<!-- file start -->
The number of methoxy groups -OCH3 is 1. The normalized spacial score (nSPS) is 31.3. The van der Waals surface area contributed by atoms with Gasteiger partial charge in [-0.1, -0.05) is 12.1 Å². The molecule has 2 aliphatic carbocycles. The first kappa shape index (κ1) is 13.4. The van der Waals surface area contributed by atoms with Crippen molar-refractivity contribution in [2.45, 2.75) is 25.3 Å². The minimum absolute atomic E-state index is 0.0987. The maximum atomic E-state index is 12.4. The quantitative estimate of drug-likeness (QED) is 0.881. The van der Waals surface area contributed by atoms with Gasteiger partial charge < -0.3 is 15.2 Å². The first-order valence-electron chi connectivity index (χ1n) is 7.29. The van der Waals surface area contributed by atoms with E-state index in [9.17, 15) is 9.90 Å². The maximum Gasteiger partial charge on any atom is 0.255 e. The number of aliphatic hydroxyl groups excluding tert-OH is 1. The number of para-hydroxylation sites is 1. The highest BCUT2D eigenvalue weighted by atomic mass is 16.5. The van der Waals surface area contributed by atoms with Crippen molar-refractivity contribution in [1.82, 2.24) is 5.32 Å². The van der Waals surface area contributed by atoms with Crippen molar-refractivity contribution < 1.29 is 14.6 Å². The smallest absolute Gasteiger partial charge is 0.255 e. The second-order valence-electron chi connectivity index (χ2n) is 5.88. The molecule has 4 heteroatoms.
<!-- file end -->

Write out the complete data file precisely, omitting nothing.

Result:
The number of methoxy groups -OCH3 is 1. The normalized spacial score (nSPS) is 31.3. The van der Waals surface area contributed by atoms with Gasteiger partial charge in [-0.1, -0.05) is 12.1 Å². The molecule has 2 aliphatic carbocycles. The first kappa shape index (κ1) is 13.4. The van der Waals surface area contributed by atoms with Crippen molar-refractivity contribution in [2.45, 2.75) is 25.3 Å². The minimum absolute atomic E-state index is 0.0987. The maximum atomic E-state index is 12.4. The quantitative estimate of drug-likeness (QED) is 0.881. The van der Waals surface area contributed by atoms with Gasteiger partial charge < -0.3 is 15.2 Å². The first-order valence-electron chi connectivity index (χ1n) is 7.29. The van der Waals surface area contributed by atoms with E-state index in [9.17, 15) is 9.90 Å². The maximum Gasteiger partial charge on any atom is 0.255 e. The number of aliphatic hydroxyl groups excluding tert-OH is 1. The number of para-hydroxylation sites is 1. The highest BCUT2D eigenvalue weighted by atomic mass is 16.5. The van der Waals surface area contributed by atoms with Crippen molar-refractivity contribution in [1.82, 2.24) is 5.32 Å². The van der Waals surface area contributed by atoms with Crippen molar-refractivity contribution < 1.29 is 14.6 Å². The smallest absolute Gasteiger partial charge is 0.255 e. The second-order valence-electron chi connectivity index (χ2n) is 5.88. The molecule has 4 heteroatoms.